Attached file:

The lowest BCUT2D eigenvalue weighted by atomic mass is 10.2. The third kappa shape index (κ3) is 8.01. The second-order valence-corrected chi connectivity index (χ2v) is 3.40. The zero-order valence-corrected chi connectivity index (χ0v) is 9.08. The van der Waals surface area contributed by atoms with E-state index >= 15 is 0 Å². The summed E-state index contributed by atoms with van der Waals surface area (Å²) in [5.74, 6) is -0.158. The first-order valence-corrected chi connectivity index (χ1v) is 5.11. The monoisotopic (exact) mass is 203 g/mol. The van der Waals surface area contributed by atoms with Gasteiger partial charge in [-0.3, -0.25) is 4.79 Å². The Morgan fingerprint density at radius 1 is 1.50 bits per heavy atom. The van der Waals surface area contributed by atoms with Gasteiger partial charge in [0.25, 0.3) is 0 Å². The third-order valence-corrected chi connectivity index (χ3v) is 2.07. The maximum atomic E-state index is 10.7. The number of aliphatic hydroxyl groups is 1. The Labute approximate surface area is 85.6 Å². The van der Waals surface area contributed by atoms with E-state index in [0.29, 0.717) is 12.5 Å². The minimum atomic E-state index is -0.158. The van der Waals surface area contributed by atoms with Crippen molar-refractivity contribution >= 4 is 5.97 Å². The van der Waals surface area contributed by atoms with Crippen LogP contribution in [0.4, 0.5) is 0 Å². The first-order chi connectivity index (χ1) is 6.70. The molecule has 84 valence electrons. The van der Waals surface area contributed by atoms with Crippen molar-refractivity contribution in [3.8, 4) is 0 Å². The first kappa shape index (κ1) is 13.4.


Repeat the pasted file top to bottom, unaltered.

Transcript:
The lowest BCUT2D eigenvalue weighted by atomic mass is 10.2. The third kappa shape index (κ3) is 8.01. The second-order valence-corrected chi connectivity index (χ2v) is 3.40. The zero-order valence-corrected chi connectivity index (χ0v) is 9.08. The van der Waals surface area contributed by atoms with E-state index >= 15 is 0 Å². The summed E-state index contributed by atoms with van der Waals surface area (Å²) in [5.74, 6) is -0.158. The first-order valence-corrected chi connectivity index (χ1v) is 5.11. The monoisotopic (exact) mass is 203 g/mol. The van der Waals surface area contributed by atoms with Gasteiger partial charge in [-0.3, -0.25) is 4.79 Å². The Morgan fingerprint density at radius 1 is 1.50 bits per heavy atom. The van der Waals surface area contributed by atoms with Gasteiger partial charge in [0.25, 0.3) is 0 Å². The third-order valence-corrected chi connectivity index (χ3v) is 2.07. The maximum atomic E-state index is 10.7. The number of aliphatic hydroxyl groups is 1. The Labute approximate surface area is 85.6 Å². The van der Waals surface area contributed by atoms with E-state index in [0.29, 0.717) is 12.5 Å². The minimum atomic E-state index is -0.158. The van der Waals surface area contributed by atoms with Crippen molar-refractivity contribution >= 4 is 5.97 Å². The van der Waals surface area contributed by atoms with Crippen LogP contribution in [0.4, 0.5) is 0 Å². The first-order chi connectivity index (χ1) is 6.70. The molecule has 84 valence electrons. The van der Waals surface area contributed by atoms with Crippen molar-refractivity contribution in [3.8, 4) is 0 Å². The first kappa shape index (κ1) is 13.4.